Design, it is often argued, is the biggest purchase decision for car buyers in India. If today’s Tata cars look so futuristic, the credit goes to Pratap Bose and his team, who conceptualise and create cars that match the sleek and smart features that modern gadgets dictate. His latest creation is the Altroz, the premium hatchback, which will be launched in January 2020. In an interview with FE’s Vikram Chaudhary, Bose, the vice-president of Global Design at Tata Motors, shares the design inspiration behind the Altroz, and argues that the production version of any car must not be too different from the concept version. Excerpts:
The Altroz is developed on the new ALFA (agile, light, flexible, advanced) architecture. Was it a challenge for the design team?
In the automotive world, architecture usually lasts 15 years, or two product cycles. So, when you start designing, you have to think 15 years in advance. The ALFA will serve us till 2030-35, so the design we employ today has to be relevant that far into the future. We also have to think beyond the car; we have to think manufacturing process, supply chain, parts and so on. It’s definitely a challenge, but at Tata Motors the advantage is that the design team was involved with engineering and other teams since the very beginning when the architecture was being laid out.
Why do the Harrier, the Nexon and now the Altroz look so similar to the concept versions of these respective cars?
A concept is like a trailer to a film. If the film doesn’t match what was shown in the trailer, viewers will be disappointed. Similarly, if the production version of a car doesn’t match the concept, there might be problems of rejection in the market. You will find very few auto companies who will show a concept car image and the production car image in the same presentation, on the same slide, because they perhaps want the people to forget the concept and talk about the production car. That’s not the case with Tata Motors.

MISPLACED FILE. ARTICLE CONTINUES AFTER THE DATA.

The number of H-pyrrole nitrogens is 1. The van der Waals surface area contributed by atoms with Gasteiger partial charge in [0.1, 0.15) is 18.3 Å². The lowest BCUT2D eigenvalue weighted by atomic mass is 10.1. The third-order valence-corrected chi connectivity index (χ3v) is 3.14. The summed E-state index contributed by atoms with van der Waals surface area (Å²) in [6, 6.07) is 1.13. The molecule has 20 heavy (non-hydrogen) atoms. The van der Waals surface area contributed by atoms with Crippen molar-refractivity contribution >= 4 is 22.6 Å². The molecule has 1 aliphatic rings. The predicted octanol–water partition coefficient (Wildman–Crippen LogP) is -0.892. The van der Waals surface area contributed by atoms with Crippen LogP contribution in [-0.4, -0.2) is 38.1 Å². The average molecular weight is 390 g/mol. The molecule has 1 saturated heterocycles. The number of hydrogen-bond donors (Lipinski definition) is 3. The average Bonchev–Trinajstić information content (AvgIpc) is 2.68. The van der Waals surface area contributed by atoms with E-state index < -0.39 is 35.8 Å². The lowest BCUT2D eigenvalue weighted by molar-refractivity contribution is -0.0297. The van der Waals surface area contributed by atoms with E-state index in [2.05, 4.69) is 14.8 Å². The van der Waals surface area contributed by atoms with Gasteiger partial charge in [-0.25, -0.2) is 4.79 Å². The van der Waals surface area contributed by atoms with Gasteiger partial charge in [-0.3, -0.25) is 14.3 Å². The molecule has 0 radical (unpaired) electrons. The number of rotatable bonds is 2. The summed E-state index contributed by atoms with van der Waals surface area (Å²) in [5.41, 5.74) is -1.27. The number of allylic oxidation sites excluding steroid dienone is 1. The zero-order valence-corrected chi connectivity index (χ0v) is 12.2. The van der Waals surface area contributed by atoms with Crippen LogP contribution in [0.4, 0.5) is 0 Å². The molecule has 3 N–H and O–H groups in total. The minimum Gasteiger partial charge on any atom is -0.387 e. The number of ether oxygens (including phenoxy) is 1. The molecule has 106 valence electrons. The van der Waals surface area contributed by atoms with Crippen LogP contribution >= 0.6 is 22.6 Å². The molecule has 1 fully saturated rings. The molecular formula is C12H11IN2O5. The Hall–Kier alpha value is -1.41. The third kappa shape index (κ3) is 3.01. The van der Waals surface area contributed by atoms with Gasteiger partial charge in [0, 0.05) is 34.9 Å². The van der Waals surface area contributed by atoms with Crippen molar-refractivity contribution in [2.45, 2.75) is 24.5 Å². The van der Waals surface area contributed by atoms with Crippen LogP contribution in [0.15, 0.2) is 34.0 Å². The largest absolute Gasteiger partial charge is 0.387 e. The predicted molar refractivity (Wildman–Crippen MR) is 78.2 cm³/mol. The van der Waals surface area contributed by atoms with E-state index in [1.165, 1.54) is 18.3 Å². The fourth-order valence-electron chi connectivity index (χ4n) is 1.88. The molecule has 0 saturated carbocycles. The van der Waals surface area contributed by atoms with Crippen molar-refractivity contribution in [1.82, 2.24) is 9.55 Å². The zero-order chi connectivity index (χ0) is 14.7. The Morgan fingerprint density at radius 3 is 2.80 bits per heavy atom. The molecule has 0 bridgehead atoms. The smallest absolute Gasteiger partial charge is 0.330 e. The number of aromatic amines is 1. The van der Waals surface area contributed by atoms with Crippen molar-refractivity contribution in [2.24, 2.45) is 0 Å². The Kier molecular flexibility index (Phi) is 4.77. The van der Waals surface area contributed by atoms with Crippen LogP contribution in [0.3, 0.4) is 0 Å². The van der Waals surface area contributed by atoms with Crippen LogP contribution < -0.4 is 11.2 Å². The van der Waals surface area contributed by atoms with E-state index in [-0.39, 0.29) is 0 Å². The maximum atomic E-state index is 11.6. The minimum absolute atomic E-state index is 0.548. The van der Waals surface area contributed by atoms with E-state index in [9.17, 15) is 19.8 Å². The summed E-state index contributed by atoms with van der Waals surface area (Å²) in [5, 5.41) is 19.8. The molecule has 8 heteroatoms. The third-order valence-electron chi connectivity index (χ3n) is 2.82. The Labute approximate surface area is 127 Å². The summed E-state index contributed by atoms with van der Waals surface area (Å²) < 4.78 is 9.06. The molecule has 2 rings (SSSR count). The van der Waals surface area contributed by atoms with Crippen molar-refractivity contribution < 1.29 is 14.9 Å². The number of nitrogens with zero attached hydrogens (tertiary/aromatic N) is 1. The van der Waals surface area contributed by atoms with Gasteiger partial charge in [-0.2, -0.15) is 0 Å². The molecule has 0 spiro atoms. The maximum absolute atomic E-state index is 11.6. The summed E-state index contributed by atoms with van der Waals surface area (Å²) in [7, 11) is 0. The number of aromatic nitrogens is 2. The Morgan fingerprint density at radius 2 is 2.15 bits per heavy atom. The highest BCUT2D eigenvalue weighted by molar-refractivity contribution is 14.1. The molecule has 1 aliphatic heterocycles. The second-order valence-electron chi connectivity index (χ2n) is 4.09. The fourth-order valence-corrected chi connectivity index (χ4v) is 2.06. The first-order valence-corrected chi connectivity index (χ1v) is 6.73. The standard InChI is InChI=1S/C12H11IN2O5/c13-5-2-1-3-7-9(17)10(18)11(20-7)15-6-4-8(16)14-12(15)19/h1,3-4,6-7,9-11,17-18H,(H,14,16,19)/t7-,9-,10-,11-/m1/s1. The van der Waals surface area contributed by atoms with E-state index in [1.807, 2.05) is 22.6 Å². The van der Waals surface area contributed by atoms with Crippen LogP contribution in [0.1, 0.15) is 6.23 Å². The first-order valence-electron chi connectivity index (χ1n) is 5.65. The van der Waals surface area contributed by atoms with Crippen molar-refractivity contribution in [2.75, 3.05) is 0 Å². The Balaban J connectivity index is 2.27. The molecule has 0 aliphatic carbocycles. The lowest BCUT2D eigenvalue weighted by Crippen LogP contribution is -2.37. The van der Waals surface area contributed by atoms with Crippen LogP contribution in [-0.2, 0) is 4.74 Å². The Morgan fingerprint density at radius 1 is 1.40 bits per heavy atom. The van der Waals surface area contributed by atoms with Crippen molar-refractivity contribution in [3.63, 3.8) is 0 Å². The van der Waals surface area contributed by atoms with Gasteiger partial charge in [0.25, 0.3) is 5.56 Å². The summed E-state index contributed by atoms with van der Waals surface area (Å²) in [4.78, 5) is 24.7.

But what goes into retaining the concept shape?
From the very beginning, we keep in mind the image of the concept. It can be difficult, because it’s roughly a four-year journey from a concept car to a production car. We keep showing ourselves the picture of the concept and go back and forth across the design development cycle.
What was the design inspiration behind the Altroz?
We were inspired by laser sculpting technology, 3D printing. Moreover, we track multiple design and non-design trends. Inspiration comes from everywhere. Between the front fender and the A-pillar of the Altroz, there is a design line that goes down and kicks up. The BMW i3 has a similar design line… Dynamic design lines on a car make it look as if it’s in motion even when parked; they give a car an athletic persona. In the Altroz, this line also ensures certain changes to the body that help you see a lot more of a corner, improving visibility from inside the cabin. As far as the example you mentioned, there is a lot of good design around us. I believe Jaguar Land Rover, BMW, Volvo are at the cutting edge of design … there are elements of our cars also that we see in other cars.
Why is design thinking important?
Picture yourself booking a flight on a website. You will tend to go to a particular website even though the other does the same thing, i.e. book a flight for you. Why? Because your preferred website has something the other doesn’t have: maybe better navigation or better colours. That’s design thinking, i.e. design will attract and retain user interest. It’s important, and can be employed just about anywhere. I believe the education of design thinking must start early, maybe as a subject or a module in schools.